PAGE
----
Likewise, the pattern of energy flow within PSII exhibited a remarkable reduction in RC/CSm followed by a decline in ABS/ CSm, ETo/CSm, and TRo/CSm in UP+DS plants (Figure 3). The diminished number of active reaction centers (RC/CSm) in these conditions corresponds to the production of dissipative heat sinks (increased DIo/CSm) from excitation energy, as reflected in the increased Fo/Fm ratio in UP+DS plants as discussed earlier (Table 1). Similarly, MP+DS plants demonstrated a significant reduction in RC/CSm, leading to subsequent decreases in ABS/ CSm, TRo/CSm, and ETo/CSm efficiencies per cross-section. In contrast, NP+DS plants exhibited a number of active RC/ CSm similar to that of non-stressed UP+W plants. This increase in the number of active RCs signifies improved absorption and trapping by antennae pigments, thereby facilitating more efficient electron transport per cross-section, even under severe drought conditions. This suggests that ZnO nanopriming assists in maintaining the photosynthetic apparatus’ efficiency, protecting it from extreme damage under water-stressed conditions. Furthermore, the decrease in SOD and POD activity in NP+W plants indicates a lesser extent of stress compared to other priming treatments. However, upon exposure to drought stress, both SOD and POD activities significantly increased in UP+DS and MP+DS plants, whereas the increase was notably lower in NP+DS plants. This indirect observation suggests that NP+DS plants experience a milder level of stress, associated with a reduced rate of Reactive Oxygen Species (ROS) production in response to drought stress compared to other priming treatments. These results can be validated in terms of overall biomass accumulation. Drought-induced reductions in both Fresh Weight (FW) and Dry Weight (DW) were significant in both UP+DS and MP+DS plants. This decline in biomass could be directly linked to the decrease in the photosynthetic parameters (discussed above). Moreover, increased ROS production in these plants results in chloroplast dysfunction and altered metabolic pathways, collectively contributing to decreased biomass. While overall biomass accumulation decreased in NP+DS plants, the reduction was notably milder compared to the other priming treatments. Consequently, our results demonstrate that among the three treatments subjected to drought stress, NP+DS wheat plants exhibited the most favorable growth attributes. In summary, our findings underscore the differential responses of wheat plants to various priming treatments and drought stress conditions. NP+DS plants exhibited enhanced growth attributes, marked by better germination rates, enhanced chlorophyll content and increased photosynthetic efficiency as compared to MP+DS and UP+DS wheat plants.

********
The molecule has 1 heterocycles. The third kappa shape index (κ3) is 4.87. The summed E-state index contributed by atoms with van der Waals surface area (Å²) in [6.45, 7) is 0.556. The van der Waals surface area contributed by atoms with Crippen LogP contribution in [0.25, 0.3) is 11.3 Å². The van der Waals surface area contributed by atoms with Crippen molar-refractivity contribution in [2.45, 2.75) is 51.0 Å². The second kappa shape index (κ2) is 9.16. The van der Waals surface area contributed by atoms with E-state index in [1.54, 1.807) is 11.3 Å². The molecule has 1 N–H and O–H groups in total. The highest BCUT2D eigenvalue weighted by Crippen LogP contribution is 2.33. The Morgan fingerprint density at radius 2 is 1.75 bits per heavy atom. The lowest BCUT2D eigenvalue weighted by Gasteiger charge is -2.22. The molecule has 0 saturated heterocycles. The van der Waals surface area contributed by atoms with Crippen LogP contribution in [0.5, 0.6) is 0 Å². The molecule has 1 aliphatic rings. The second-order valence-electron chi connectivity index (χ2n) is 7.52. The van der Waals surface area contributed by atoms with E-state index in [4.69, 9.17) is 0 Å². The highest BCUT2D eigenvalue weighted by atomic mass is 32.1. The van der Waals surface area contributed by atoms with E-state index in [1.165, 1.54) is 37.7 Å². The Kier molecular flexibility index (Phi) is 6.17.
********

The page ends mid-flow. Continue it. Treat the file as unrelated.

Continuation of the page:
Both magneto-priming and nano-priming of drought sensitive wheat seeds enhanced early growth measurements individually compared to UP seeds. Various germination parameters including germination percentage, and seedling length as well as seedling vigour were significantly increased in both priming techniques. However, between the two priming methods nano-priming was found to be the best-performing presowing technique in enhancing plant performance under normal as well as water stressed conditions. As evident from results photosynthetic performance and accumulation of overall biomass showed significantly lesser reduction in both primed (MP and NP) plants. However, NP plants showed a better protection of photosynthetic apparatus in comparison to MP plants under water stress conditions. As an effect of DS, NP plants showed lower level of ROS production as compared to MP and UP plants; thereby protecting the plant cells from ROS induced cellular injury. Taken together, results suggest that Zn nano-priming could be considered as a potential plant growth enhancement strategy for the improvement of crop drought tolerance potential in comparison to MP. Also, magneto-priming of seeds is time consuming and requires expensive equipment. On the contrary pretreatment of seeds with nanoparticles without soil application proves to be simpler, cost effective as well as ecofriendly way to enhance seed performance for sustainable agriculture in future.


Study was designed by AJ, PR and SM. Experiments were performed and analysed by PR and SM. Manuscript was written by PR, SM and edited by AJ.


AJ thanks Devi Ahilya University for seed money grant (Dev/Seed money 2.0/2020-21/654). PR thanks University Grants Commission (UGC) India for fellowship [F.16- (DEC.2016)/2017(NET)].


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Kalal PR, Mishra S, Jajoo A. (2023) Exploring the Potential of Nano-Priming and Magneto-Priming in Enhancing Drought Tolerance Potential of Wheat Seeds. Int J Plant Biol Res 11(2): 1137.

Received : 12 Nov 2023
Accepted : 04 Dec 2023
Published : 06 Dec 2023